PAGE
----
On Thursday afternoon, the Department of Justice released a report highlighting a pattern of incompetence among Cleveland's police officers. The report comes as the city receives national attention for the shooting death of 12-year-old Tamir Rice at the hands of a cop who had previously been deemed mentally unfit for the job.
The report reads: "We have concluded that we have reasonable cause to believe that the [Cleveland Division of Police] CDP engages in a pattern or practice of the use of excessive force in violation of the Fourth Amendment of the United States Constitution. We have determined that structural and systemic deficiencies and practices--including insufficient accountability, inadequate training, ineffective policies, and inadequate engagement with the community--contribute to the use of unreasonable force."
The Huffington Post's Ryan J. Reilly and Dana Liebelson report:
According to the DOJ report, Cleveland police officers "carelessly fire their weapons, placing themselves, subjects and bystanders at unwarranted risk of serious injury or death." For example, the agency pointed to an incident in 2011 where officers "fired 24 rounds in a residential neighborhoods [sic]," with six rounds striking houses and 14 hitting parked cars. In another case, "An officer's decision to draw his gun while trying to apprehend an unarmed hit-and-run suspect resulted in him accidentally shooting the man in the neck."
The Justice Department also claimed to have identified "several cases" where "officers shot or shot at people who did not pose an immediate threat of death or serious bodily injury to officers or others." For example, in 2013, the report noted that police shot at a victim who had been kidnapped by armed assailants after he fled the house in his boxers. The sergeant believed that the victim had a weapon because he raised his hand.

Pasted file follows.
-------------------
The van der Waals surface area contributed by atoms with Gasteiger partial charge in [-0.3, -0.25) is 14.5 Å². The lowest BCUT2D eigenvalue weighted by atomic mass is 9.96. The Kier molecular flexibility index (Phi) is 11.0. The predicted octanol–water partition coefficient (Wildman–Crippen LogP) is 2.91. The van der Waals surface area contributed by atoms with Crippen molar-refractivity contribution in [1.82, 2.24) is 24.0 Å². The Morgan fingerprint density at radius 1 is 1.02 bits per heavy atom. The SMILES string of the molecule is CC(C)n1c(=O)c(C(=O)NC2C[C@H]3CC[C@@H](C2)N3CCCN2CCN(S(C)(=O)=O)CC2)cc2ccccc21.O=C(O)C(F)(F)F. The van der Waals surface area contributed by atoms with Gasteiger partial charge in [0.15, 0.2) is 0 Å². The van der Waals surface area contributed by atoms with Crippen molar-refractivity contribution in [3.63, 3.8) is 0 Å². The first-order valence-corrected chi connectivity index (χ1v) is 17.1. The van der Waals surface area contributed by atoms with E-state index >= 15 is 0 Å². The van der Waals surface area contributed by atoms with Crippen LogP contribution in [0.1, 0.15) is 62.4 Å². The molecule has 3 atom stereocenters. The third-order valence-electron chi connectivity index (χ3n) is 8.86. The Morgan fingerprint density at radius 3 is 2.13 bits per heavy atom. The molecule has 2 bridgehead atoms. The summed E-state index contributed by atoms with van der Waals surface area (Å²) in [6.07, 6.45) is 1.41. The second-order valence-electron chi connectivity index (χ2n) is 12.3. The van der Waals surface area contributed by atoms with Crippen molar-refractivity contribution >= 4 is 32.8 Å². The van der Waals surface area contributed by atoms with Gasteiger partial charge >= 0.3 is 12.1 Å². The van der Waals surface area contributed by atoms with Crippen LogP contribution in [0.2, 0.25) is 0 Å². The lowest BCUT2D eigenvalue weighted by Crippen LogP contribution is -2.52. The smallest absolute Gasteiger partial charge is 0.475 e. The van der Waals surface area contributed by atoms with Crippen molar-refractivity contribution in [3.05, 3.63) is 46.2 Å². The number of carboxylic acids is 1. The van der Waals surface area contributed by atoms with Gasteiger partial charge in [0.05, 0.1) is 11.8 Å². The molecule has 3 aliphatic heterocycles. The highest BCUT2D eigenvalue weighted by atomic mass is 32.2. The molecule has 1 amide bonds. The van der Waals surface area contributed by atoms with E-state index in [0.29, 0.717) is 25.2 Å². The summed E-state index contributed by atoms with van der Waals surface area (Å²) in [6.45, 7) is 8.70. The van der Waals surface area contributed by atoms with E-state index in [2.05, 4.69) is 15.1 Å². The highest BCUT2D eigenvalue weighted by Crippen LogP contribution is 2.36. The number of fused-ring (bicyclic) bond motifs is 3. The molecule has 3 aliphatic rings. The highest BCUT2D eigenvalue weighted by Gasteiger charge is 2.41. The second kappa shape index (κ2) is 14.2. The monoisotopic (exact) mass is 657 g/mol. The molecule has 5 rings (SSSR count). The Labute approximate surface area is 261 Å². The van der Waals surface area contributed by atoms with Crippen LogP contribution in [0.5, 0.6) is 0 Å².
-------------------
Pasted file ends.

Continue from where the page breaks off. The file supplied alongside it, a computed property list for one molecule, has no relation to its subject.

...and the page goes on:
At a press conference, the DOJ announced a joint program with the city to establish a body to monitor the Cleveland Division of Police.
"Accountability and legitimacy are essential for communities to trust their police departments, and for there to be genuine collaboration between police and the citizens they serve," said Attorney General Eric Holder at the conference. “Although the issues in Cleveland are complex, and the problems longstanding, we have seen in city after city where we have been engaged that meaningful change is possible. There are real, practical and concrete measures that can be taken to ensure not only that police services are delivered in a constitutional manner, but that promote public safety, officer safety, confidence and collaboration, transparency, and legitimacy.”